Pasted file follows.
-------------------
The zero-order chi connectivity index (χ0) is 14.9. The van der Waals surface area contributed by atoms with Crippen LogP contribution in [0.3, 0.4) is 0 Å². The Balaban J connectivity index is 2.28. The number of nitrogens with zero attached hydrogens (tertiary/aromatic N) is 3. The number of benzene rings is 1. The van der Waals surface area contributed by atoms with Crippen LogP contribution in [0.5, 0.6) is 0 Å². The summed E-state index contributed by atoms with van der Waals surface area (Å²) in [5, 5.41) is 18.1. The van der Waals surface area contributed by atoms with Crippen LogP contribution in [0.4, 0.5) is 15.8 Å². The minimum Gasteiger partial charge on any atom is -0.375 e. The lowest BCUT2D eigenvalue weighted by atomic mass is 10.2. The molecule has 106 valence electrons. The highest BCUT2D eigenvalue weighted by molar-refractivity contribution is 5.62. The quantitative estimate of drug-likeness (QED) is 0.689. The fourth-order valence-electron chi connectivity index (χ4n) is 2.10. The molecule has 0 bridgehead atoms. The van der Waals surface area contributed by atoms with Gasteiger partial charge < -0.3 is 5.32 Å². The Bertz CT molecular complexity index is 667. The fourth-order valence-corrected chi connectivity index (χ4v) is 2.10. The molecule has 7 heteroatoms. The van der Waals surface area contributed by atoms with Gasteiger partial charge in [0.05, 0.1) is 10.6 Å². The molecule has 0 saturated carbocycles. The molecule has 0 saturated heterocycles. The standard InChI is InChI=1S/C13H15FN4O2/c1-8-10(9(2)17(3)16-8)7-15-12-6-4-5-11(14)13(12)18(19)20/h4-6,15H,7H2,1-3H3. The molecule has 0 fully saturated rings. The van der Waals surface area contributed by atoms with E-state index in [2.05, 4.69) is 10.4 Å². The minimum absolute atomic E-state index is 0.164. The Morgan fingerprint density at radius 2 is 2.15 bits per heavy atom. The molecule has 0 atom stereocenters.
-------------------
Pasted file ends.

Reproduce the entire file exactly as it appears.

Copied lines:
The zero-order chi connectivity index (χ0) is 14.9. The van der Waals surface area contributed by atoms with Crippen LogP contribution in [0.3, 0.4) is 0 Å². The Balaban J connectivity index is 2.28. The number of nitrogens with zero attached hydrogens (tertiary/aromatic N) is 3. The number of benzene rings is 1. The van der Waals surface area contributed by atoms with Crippen LogP contribution in [0.5, 0.6) is 0 Å². The summed E-state index contributed by atoms with van der Waals surface area (Å²) in [5, 5.41) is 18.1. The van der Waals surface area contributed by atoms with Crippen LogP contribution in [0.4, 0.5) is 15.8 Å². The minimum Gasteiger partial charge on any atom is -0.375 e. The lowest BCUT2D eigenvalue weighted by atomic mass is 10.2. The molecule has 106 valence electrons. The highest BCUT2D eigenvalue weighted by molar-refractivity contribution is 5.62. The quantitative estimate of drug-likeness (QED) is 0.689. The fourth-order valence-electron chi connectivity index (χ4n) is 2.10. The molecule has 0 bridgehead atoms. The van der Waals surface area contributed by atoms with Gasteiger partial charge < -0.3 is 5.32 Å². The Bertz CT molecular complexity index is 667. The fourth-order valence-corrected chi connectivity index (χ4v) is 2.10. The molecule has 7 heteroatoms. The van der Waals surface area contributed by atoms with Gasteiger partial charge in [0.05, 0.1) is 10.6 Å². The molecule has 0 saturated carbocycles. The molecule has 0 saturated heterocycles. The standard InChI is InChI=1S/C13H15FN4O2/c1-8-10(9(2)17(3)16-8)7-15-12-6-4-5-11(14)13(12)18(19)20/h4-6,15H,7H2,1-3H3. The molecule has 0 fully saturated rings. The van der Waals surface area contributed by atoms with E-state index in [2.05, 4.69) is 10.4 Å². The minimum absolute atomic E-state index is 0.164. The Morgan fingerprint density at radius 2 is 2.15 bits per heavy atom. The molecule has 0 atom stereocenters.